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Saleh vows to leave for US 'to help calm tensions in Yemen'

Yemeni President Ali Abdullah Saleh has said he would soon leave his country for the United States to help calm tensions in his country, as his forces recently opened fire on protesters in Sanaa, killing at least nine people.

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Yemeni President Ali Abdullah Saleh has said he would soon leave his country for the United States to help calm tensions in his country, as his forces recently opened fire on protesters in Sanaa, killing at least nine people.

The march, organised in capital Sanaa was held to protest a deal granting Saleh immunity from prosecution for the killing of protesters.

Hours after Saturday's killings, Saleh announced that he was leaving to "get out of sight and the media, to calm the atmosphere for the unity government to hold the presidential election."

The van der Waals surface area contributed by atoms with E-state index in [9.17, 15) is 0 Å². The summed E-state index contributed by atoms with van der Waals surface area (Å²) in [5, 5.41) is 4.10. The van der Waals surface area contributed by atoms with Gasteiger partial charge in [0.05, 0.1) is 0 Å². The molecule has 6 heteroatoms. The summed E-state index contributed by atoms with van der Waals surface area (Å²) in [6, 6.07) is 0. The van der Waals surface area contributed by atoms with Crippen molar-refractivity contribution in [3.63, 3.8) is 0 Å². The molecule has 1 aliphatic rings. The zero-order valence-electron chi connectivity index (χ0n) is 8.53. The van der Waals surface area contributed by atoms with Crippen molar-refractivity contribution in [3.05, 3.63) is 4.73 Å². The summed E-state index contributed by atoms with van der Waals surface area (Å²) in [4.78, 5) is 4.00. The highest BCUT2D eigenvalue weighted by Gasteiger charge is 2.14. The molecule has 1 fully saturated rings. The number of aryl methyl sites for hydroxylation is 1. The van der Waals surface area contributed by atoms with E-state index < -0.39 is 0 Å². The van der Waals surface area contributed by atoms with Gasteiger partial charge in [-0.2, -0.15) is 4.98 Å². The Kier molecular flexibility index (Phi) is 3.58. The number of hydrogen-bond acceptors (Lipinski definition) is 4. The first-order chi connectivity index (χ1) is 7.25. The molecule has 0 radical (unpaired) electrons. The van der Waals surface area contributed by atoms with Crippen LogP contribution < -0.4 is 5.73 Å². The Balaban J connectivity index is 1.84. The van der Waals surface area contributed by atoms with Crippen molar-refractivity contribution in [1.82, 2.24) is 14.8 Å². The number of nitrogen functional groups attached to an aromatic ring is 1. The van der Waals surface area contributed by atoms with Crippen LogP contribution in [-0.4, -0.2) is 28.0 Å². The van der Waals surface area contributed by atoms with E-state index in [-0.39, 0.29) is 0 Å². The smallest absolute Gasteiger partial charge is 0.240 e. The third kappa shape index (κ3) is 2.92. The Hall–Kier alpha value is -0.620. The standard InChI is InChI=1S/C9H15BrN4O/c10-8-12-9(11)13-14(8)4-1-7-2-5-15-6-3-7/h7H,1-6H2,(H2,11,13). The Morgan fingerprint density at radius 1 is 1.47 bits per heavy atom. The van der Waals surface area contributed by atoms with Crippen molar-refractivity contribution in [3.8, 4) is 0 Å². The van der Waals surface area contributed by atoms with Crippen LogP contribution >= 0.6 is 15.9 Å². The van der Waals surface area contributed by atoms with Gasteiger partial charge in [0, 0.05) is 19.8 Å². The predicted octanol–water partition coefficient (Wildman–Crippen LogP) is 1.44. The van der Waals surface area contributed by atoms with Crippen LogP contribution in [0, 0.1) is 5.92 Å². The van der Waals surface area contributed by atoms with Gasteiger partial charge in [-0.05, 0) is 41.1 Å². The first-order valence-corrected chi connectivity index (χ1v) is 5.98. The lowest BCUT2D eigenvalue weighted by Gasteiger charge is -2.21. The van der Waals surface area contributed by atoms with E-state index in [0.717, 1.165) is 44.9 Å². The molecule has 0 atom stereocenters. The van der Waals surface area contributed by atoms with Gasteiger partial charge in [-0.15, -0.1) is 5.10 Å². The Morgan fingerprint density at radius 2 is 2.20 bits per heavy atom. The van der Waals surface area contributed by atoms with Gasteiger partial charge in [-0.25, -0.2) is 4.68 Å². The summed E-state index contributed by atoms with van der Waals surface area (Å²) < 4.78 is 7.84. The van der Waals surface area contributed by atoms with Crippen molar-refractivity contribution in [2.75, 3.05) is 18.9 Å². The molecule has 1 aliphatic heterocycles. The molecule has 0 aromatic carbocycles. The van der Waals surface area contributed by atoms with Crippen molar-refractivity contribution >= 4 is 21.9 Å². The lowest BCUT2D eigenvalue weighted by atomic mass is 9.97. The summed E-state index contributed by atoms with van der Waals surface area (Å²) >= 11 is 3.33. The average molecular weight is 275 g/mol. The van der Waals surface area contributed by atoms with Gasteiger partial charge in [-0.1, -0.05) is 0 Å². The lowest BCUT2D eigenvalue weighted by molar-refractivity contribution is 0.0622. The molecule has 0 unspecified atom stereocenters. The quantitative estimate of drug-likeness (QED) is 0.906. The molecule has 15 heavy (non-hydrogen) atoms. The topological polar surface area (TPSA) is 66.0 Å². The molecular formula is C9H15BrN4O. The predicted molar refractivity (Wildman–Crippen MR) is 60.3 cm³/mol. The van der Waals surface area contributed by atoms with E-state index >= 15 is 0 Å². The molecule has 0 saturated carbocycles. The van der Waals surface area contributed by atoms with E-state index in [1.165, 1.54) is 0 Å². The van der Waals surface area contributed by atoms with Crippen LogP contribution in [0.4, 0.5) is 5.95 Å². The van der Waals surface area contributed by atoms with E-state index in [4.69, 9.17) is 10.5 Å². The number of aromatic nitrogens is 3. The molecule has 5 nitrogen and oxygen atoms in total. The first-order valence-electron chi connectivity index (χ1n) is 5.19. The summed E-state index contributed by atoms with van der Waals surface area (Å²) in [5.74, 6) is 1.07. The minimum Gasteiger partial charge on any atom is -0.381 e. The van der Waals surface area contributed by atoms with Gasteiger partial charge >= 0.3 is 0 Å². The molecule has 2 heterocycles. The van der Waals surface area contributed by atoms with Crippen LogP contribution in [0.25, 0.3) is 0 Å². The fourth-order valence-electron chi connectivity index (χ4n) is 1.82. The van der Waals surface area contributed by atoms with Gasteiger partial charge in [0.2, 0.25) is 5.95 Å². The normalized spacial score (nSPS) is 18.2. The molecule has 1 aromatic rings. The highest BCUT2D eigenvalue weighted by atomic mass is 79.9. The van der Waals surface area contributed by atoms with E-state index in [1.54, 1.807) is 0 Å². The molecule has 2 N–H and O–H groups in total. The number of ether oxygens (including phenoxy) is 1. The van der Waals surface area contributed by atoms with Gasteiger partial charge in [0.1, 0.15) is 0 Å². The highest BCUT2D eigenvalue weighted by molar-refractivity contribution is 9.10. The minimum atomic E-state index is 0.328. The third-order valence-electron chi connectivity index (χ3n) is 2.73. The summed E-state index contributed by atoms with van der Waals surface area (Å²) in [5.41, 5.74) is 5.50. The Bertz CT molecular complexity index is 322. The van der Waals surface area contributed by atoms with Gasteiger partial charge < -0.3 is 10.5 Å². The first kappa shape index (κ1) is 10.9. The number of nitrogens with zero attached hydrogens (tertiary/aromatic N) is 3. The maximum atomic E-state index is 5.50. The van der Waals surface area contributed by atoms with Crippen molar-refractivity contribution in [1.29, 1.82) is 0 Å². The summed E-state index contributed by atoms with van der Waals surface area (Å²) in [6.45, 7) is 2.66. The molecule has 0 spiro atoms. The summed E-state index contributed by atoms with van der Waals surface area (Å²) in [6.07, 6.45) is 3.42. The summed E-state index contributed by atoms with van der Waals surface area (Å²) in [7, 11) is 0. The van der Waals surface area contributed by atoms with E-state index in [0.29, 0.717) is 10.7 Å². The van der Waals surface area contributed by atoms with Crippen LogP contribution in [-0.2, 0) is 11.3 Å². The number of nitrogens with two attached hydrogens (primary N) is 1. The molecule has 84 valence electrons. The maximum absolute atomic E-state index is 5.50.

He did not say when he was leaving, and noted that he would eventually return, to work as an "opposition figure."

The announcement seemed intended to defuse anger at the violence by his forces as well as pressure from some of his political rivals and foreign allies, who fear that Saleh has no intention of fading from the scene, The New York Times reports.

According to the report, Saleh's departure had been rumored for weeks,
amid speculation that he would seek medical treatment abroad for
injuries from a June bomb attack on his palace.

Meanwhile, some activists said that if Saleh did leave, they would demand the United States not grant him safe harbor.

"The Americans will have a lot to lose with the Yemenis. They have to hand him over," the paper quoted  Osamah Shamsan, a youth activist in Sana, as saying.

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